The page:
Many of the smaller / cheaper Canon's don't actually have a variable aperature so you actually don't have a lot of choice there.

Quote
Ordinarily I'd shoot in raw, edit in LR4 and then export a time lapse, but I think like 3.2MP JPG fine mode or equivalent would probably be fine for this project. 
If the goal is a time lapse video,  then there doesn't seem to be much point in shooting RAW and dealing with all the potential issue with image correction.  Don't forget that CHDK RAW gets you exactly what the sensor sees - which can be pretty rough as the Canon JPEG conversion takes much of that out automatically.

Quote
The main thing being, can the camera handle the torture for an acceptible length of time.  I don't care if I have to go through 2-3 cameras over the course of this project, I don't think the final product would be hurt much if I had a day or so go missing from the shoot.  I would go for more time in between intervals, except we might be doing updates once or twice a month.  shooting 10hrs a day (say 7AM to 5PM) @ 5 min intervals is about 5 seconds a day.  In a "final" render, I can probably just pull every X frame as needed to shorten the whole thing up, as the video would be like 40 minutes long if I left all the frames in.   
That looks like a pretty nice CCTV enclosure.  I'd worry more about the -20 deg F weather than the +100 - is there anyway you can install a small heater ?

Thanks for the feedback.  My usual DSLR workflow for a timelapse is to shoot manual, raw, then in LR I can make the adjustments and send them across the whole set.  Need to get out of the dslr mindset ;-) 

I will look at what there are for heaters.  I know for Dish satellite subscribers you can get a little peel-n-stick heater thing that warms the dish enough that ice melts off it.  maybe something like that?  I dunno.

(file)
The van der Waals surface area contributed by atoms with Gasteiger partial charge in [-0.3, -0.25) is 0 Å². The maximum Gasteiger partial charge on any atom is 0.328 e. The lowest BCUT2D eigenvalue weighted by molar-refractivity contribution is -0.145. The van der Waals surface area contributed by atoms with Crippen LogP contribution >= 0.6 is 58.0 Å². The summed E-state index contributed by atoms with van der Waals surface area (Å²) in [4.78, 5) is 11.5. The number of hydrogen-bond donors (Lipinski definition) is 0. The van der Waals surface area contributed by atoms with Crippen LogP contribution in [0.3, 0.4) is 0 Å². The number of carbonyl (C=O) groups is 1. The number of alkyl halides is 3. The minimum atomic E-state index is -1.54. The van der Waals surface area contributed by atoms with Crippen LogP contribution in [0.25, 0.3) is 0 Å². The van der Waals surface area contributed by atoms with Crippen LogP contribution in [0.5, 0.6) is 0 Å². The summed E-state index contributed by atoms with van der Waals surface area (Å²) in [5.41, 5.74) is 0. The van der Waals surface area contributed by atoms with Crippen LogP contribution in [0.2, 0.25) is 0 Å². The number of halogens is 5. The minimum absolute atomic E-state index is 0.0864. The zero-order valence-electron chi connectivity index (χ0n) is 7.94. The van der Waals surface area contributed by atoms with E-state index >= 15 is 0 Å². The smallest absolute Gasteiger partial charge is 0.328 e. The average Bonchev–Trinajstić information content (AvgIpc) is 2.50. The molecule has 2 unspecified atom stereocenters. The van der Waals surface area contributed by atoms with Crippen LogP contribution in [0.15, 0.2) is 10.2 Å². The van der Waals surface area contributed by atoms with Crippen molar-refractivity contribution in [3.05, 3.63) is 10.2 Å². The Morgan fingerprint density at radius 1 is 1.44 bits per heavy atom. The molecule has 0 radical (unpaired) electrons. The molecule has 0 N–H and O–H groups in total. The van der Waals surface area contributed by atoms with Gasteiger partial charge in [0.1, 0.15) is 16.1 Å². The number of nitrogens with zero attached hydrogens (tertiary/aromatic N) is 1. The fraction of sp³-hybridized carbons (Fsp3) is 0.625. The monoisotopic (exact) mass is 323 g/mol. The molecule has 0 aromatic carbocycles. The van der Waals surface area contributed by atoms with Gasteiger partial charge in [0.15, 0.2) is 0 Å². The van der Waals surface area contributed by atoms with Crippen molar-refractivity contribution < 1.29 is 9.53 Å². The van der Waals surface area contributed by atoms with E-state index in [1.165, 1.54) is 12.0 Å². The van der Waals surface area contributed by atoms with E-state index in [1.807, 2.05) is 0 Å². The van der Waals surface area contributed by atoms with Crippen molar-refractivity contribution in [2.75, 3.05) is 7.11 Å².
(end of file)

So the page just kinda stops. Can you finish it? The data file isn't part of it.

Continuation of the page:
Re: 15 Month Construction Time Lapse?
« Reply #5 on: 08 / May / 2012, 18:48:37 »
I will look at what there are for heaters.  I know for Dish satellite subscribers you can get a little peel-n-stick heater thing that warms the dish enough that ice melts off it.  maybe something like that?  I dunno. 
I suppose the worst part of it being cold is actually the effect on battery life.  Which is not your worry.  Yuo might be okay as long as the lens doesn't feel the need to focus...
Ported :   A1200    SD940   G10    Powershot N    G16

Re: 15 Month Construction Time Lapse?
« Reply #6 on: 08 / May / 2012, 18:58:31 »
Follow-up question: 

Is there any one specific model that stands out as being a good candidate to accomplish this?  can't be more than 4.5" wide, including any power connections that may come off the side, so needs to be a smaller unit.  But if there are any that run CHDK better than others, or that tend to be more reliable than others, or the best "bang for your buck" etc, I'm all ears.  Again, just needs to be maybe 3.2MP max, as anything else is overkill because it will get downsized to 1080p max anyhow.